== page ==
“When I was younger I would get up and play,” the saxophonist recalls. “And some old guy would be saying ‘tell your story, young man’ and I always wondered what are they talking about. What story can you tell with music that doesn’t have words? I used to always wonder that when I was younger and all of this is connected because that’s what drove me to Ghana. I wanted to see how it was possible for somebody to tell a story without words, with just sound and rhythms and pitches and tonality and whatever your using. How can you use these sonic shapes and tell a story? Can somebody else understand?”

One might say that the subject matters Coleman has chosen to broach lie at the more esoteric end of human discourse. If his 1997 2CD-set Genesis & The Opening Of The Way saw him meditate on “the symbolic meaning of the seven days of creation” and “the concept of growth and regeneration” then his new work, Synovial Joints, has a biological rather than theological magnitude by way of composition inspired by the functions and rhythms of the human body. Sounds are based on the spring of limb, shift of fluid or rise and fall of breath. Flesh and blood are both score and orchestra. Some 21 musicians are deployed to achieve these ends as Coleman augments his longstanding Five Elements ensemble with horns, strings and percussion, and the results add more density to the leader’s patented vocabulary. Rhythm, melody and harmony tightly entwine like threads in a fabric, the specific lines coming together in a kind of warp and weft that shifts its centre in subtle ways. Internal tensions evolve as much as they do resolve.

As important as the overarching theme of anatomy is on Synovial Joints the album has other pieces that also draw on what has been a recurrent strand of Coleman’s work: nature. Clouds, water, earth, air and fire have all been the subject of previous compositions and the piece on the new set that reinforces the pattern is ‘Harmattan’. It is a wind that Coleman experienced in Ghana, a relentless blanketing of the air with fine dust that seems to get under as well as on top of the skin.

His experience of it dates back more than 20 years but the memory burned into his psyche, and its translation into music is fascinating. “It’s like it just engulfs everything,” Coleman explains. “This whole thing was like this grainy net that was constantly shifting shape and it was just throughout the whole air. Because of the wind it was constantly changing shape and I wanted to get that kind of shape-shifting feel, the grainy feel, all of that kind of stuff so the orchestration had that kind of thing… sometimes somebody would be walking towards you and it’s almost like they would come out of the dust. Their form would be like vague and as they came closer to you they become clearer. I tried to get that feel with some of the melodies, like they would rise up out of the net then fall back into it.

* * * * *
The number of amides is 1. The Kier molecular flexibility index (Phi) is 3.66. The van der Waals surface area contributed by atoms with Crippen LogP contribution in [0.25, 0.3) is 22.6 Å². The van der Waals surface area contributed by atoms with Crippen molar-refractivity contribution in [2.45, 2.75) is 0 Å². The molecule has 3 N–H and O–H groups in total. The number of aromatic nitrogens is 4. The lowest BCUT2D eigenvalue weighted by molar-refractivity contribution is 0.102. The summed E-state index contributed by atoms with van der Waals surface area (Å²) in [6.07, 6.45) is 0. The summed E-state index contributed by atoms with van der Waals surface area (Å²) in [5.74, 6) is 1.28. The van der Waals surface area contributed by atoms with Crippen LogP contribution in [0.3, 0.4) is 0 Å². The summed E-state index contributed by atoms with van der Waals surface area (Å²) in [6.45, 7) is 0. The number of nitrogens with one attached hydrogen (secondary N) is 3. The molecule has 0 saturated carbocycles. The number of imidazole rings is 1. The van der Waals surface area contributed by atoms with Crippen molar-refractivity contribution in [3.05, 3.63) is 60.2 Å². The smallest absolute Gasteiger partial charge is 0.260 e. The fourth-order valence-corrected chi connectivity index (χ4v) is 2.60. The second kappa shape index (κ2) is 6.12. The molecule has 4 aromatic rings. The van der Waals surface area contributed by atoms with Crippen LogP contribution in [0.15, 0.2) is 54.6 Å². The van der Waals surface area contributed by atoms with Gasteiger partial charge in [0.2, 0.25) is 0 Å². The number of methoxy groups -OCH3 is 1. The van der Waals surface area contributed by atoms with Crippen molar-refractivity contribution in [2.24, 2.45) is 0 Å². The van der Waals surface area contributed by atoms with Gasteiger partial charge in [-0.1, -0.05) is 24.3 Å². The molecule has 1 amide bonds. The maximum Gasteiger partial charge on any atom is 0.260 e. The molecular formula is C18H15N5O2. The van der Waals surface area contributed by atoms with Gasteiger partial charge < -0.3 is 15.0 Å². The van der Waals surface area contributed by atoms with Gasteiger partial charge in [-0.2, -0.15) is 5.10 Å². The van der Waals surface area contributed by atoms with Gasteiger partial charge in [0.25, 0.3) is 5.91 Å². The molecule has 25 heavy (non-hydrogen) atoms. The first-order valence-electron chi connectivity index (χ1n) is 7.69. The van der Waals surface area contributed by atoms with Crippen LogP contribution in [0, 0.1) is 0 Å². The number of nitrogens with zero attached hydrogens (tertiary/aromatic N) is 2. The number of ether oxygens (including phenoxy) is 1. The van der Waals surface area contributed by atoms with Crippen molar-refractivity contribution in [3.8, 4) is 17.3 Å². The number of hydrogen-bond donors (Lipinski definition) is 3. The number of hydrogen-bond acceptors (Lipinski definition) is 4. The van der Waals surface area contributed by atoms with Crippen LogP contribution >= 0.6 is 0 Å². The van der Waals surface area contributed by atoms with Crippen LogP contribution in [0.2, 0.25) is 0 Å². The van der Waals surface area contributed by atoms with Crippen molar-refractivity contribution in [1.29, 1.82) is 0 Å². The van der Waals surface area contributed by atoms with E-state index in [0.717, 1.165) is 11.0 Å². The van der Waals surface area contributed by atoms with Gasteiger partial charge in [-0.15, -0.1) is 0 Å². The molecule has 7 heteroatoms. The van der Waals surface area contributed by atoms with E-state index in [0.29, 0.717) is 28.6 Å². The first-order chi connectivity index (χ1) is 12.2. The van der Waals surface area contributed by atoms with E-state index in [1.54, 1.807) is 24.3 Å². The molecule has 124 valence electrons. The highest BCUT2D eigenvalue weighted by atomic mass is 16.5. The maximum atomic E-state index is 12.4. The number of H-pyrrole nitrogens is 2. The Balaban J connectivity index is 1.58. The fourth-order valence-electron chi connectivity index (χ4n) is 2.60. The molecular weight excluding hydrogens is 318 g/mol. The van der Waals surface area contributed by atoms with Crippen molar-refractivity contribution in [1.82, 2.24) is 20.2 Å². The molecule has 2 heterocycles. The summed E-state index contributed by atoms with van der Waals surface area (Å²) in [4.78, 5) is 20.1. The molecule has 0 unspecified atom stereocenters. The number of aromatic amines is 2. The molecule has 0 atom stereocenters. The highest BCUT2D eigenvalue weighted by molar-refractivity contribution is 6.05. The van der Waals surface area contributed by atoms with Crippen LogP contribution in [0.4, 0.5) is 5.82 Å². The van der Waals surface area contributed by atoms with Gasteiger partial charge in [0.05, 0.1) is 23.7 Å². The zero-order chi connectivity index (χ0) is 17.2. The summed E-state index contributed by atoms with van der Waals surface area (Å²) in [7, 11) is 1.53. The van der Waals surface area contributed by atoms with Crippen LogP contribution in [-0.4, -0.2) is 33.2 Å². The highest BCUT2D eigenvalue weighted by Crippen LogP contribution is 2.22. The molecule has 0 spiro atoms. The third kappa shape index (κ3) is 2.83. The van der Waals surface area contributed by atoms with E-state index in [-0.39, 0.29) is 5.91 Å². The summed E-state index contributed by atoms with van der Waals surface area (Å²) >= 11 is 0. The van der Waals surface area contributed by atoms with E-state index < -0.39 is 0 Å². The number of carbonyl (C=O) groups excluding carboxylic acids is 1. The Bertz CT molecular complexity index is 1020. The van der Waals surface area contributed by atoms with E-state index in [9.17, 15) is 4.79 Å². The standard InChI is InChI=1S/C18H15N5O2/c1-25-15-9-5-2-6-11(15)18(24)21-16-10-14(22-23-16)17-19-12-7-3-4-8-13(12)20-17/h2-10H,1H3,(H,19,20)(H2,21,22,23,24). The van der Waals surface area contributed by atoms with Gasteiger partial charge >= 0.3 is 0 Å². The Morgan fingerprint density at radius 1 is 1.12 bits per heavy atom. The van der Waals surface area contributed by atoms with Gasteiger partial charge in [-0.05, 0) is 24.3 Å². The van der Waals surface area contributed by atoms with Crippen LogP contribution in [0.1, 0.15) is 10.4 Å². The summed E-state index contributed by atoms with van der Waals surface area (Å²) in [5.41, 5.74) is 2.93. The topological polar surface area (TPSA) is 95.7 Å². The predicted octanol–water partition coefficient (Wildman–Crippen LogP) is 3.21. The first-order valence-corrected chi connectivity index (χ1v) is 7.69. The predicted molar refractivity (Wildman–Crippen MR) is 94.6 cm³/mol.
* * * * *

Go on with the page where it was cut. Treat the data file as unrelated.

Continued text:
“The drums, bass and guitar… it’s like a puzzle in terms of the way they’re put together”


“I created this melody on my saxophone, just from the sensation that I had… with the other things that you put with the melody it becomes how to enhance that feeling. That’s where the orchestration comes in. It’s like making a sketch, then colouring it. You’re trying to select things in terms of which instruments play what to intensify the feeling.

“The drums, bass and guitar… it’s like a puzzle in terms of the way they’re put together. If you listen to any one by themselves there’s a lot of space in the part. But the way they’re put together it’s sort of like the fingers of your two hands interlocking if you folded your hands together. There’s this kind of interlocking puzzle effect, which is in African music in general, but
I wanted the rhythm to be like a really fine net of interlocking pieces that go on over this kind of long cycle.

“And the interlocking pieces that I used were heartbeats, just like if you touched your toes and you have a doum doum, like a heartbeat.” Coleman elaborates, his speech steady. “The overall mosaic or weaving you could say doesn’t sound like a heartbeat, just this driving rhythm. For me the individual heartbeats represented like individual particles that are interwoven in a certain way to form a fine kind of net because that was the feeling I got with the Harmattan.”

As Coleman stated, part of the conceptual base of his work can be traced to African music, to the complex percussion orchestration in which multiple drum figures are carefully arranged to create a single powerful sensation. With that in mind it’s also easy to see why the saxophonist would have been fascinated by the workings of the bata ensembles he found in Cuba, where the three members of the family of cone-shaped drums, the iya, itotele and onkokolo, cannot be separated.

Each is inextricably linked to the other, and although Coleman’s identity as a soloist is emphatically strong, above all the phrasing that potently blends drilled, snare-like staccato and fluttering, cymbal-like allegro lines, his music is decisively guided by the principle that the whole is greater than the sum of the parts. In that respect he upholds the legacy of Thelonious Monk, one of the ultimate exponents of an ‘all sounds into one’ musical philosophy, as he does that of any other artist from the improvising tradition. One thing that jumps out from a dialogue with Coleman is the enormous breadth of his artistic and intellectual references. By his own admission he is now less attuned to pop culture than in his formative years but that does not stop him professing admiration for blues behemoth Muddy Waters, or recalling his jams with Junior Wells and Buddy Guy at Chicago’s Checkerboard Lounge, or evoking long conversations with James Brown’s alto maestro Maceo Parker, or terming the Godfather’s music a “major innovation”. Or saying that he once went through what he calls “a Prince period”.